I have no idea what Paul’s “thorn” was, but I can definitely say this illness has truly been a “thorn” in my life. I recognize I do not have as bad of a medical issue as many others – some folks have it much worse. My hearing is only a loss of the low tones, and although it can be frustrating at times, I can still hear generally well. Even the fact that I have the “cochlear” version of Meniere’s, means I do not have to suffer through vertigo. I also deal with intense tinnitus, but I have found some treatments that help to make life manageable. I can see all of the blessings amongst the struggle, and I fully recognize all I have to be thankful for. At the same time, friends, I am human. I deal with my condition on a daily basis, and some days are hard. I’d love for God to remove my thorn! But for this time, and for reasons only God knows completely, He has chosen not to. And like Paul, I have had to learn to accept it: my hearing is a weakness. I do not hear like I used to. I lose sleep due to loud ringing that keeps waking me up from rest. Sometimes the pressure is so strong and the ringing is so loud, I cannot continue my day without white noise in my headphones. Too much noise in loud, public places can also be very irritating and mentally confusing. Yet through it all, I have seen God work. In my moments of despair, God has proven Himself to be faithful. It is really not my own inner strength that keeps me moving forward without constant complaints – it is Him. He teaches me how to be content. He has comforted my soul.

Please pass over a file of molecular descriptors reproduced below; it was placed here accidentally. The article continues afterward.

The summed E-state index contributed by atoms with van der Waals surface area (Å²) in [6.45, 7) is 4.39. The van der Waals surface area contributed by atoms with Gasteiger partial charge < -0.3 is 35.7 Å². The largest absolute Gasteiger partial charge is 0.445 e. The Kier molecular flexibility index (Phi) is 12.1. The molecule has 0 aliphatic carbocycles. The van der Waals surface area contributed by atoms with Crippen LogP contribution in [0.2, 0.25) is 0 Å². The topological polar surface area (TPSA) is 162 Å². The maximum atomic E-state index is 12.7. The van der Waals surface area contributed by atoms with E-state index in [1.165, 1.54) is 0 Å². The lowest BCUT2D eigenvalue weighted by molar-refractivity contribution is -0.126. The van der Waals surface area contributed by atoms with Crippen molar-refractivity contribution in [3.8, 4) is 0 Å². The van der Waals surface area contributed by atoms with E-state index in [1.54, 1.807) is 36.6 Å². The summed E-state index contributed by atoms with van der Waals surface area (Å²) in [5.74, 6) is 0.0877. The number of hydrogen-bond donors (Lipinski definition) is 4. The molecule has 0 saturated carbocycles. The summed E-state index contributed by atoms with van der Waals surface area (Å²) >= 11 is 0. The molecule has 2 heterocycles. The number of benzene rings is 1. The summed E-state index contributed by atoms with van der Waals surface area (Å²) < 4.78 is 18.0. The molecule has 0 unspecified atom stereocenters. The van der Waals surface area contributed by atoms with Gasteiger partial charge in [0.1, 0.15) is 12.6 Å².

But on top of all of these lessons, I have also seen how God has used my medical condition to teach me how to care for others: To be a friend to someone facing an unknown medical issue, to reach out with compassion to those who are hurting or struggling with their health, and to pray for those who need support through their trial, whatever it may be. Even though my “thorn” has hurt at times and has made me completely aware of my limitations, it is still building in me the lessons I need to be a comfort to others. I mentioned 2 Corinthians 1:3-4 in my previous blog post, but it resonated with me this month, in relation to trials, “Blessed be the God and Father of our Lord Jesus Christ, the Father of mercies and God of all comfort, who comforts us in all our affliction, so that we may be able to comfort those who are in any affliction, with the comfort with which we ourselves are comforted by God. ” We CAN comfort others with the comfort with which we have received from God. Is this not a display of His power being made perfect in weakness?
This month’s sign, is truly a reflection of the lessons I continue to learn about pain and weakness and comfort. Pain is a part of life. We will all have the thorns. Yet if we choose, we can also receive God’s comfort. And after we have walked through it all, we can readily share His comfort with others, in a way that says, “I once stood in your shoes; now I stand beside you.”